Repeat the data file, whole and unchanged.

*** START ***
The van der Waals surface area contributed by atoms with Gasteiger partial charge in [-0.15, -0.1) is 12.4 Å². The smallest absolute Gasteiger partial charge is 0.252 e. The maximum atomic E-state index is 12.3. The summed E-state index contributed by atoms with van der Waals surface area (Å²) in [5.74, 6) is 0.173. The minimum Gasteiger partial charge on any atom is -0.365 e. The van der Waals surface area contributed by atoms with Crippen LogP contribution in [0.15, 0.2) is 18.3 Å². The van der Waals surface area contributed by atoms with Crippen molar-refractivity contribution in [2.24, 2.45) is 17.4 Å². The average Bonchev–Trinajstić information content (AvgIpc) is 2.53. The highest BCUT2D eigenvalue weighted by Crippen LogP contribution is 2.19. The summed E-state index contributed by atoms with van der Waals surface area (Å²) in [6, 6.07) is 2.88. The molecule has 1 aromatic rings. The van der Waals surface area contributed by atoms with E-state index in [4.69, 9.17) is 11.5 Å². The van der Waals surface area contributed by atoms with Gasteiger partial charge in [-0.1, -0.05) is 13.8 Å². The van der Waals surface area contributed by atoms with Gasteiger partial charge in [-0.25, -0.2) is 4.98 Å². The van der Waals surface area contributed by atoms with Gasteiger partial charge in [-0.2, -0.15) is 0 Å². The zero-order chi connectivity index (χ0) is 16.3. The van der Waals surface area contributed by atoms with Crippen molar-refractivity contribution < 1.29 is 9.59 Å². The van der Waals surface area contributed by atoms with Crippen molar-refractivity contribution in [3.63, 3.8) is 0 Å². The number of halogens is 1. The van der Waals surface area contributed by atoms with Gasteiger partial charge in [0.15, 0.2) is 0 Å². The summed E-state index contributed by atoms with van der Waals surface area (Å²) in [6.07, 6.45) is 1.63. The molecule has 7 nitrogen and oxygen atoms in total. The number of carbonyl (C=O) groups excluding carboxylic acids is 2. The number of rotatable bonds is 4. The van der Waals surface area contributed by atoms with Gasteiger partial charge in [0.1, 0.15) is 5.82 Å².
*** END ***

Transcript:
The van der Waals surface area contributed by atoms with Gasteiger partial charge in [-0.15, -0.1) is 12.4 Å². The smallest absolute Gasteiger partial charge is 0.252 e. The maximum atomic E-state index is 12.3. The summed E-state index contributed by atoms with van der Waals surface area (Å²) in [5.74, 6) is 0.173. The minimum Gasteiger partial charge on any atom is -0.365 e. The van der Waals surface area contributed by atoms with Crippen LogP contribution in [0.15, 0.2) is 18.3 Å². The van der Waals surface area contributed by atoms with Crippen molar-refractivity contribution in [2.24, 2.45) is 17.4 Å². The average Bonchev–Trinajstić information content (AvgIpc) is 2.53. The highest BCUT2D eigenvalue weighted by Crippen LogP contribution is 2.19. The summed E-state index contributed by atoms with van der Waals surface area (Å²) in [6, 6.07) is 2.88. The molecule has 1 aromatic rings. The van der Waals surface area contributed by atoms with E-state index in [4.69, 9.17) is 11.5 Å². The van der Waals surface area contributed by atoms with Gasteiger partial charge in [-0.1, -0.05) is 13.8 Å². The van der Waals surface area contributed by atoms with Gasteiger partial charge in [-0.25, -0.2) is 4.98 Å². The van der Waals surface area contributed by atoms with Gasteiger partial charge in [-0.2, -0.15) is 0 Å². The zero-order chi connectivity index (χ0) is 16.3. The van der Waals surface area contributed by atoms with Crippen molar-refractivity contribution < 1.29 is 9.59 Å². The van der Waals surface area contributed by atoms with Crippen molar-refractivity contribution in [3.63, 3.8) is 0 Å². The number of halogens is 1. The van der Waals surface area contributed by atoms with Gasteiger partial charge in [0.15, 0.2) is 0 Å². The summed E-state index contributed by atoms with van der Waals surface area (Å²) in [6.07, 6.45) is 1.63. The molecule has 7 nitrogen and oxygen atoms in total. The number of carbonyl (C=O) groups excluding carboxylic acids is 2. The number of rotatable bonds is 4. The van der Waals surface area contributed by atoms with Gasteiger partial charge in [0.1, 0.15) is 5.82 Å².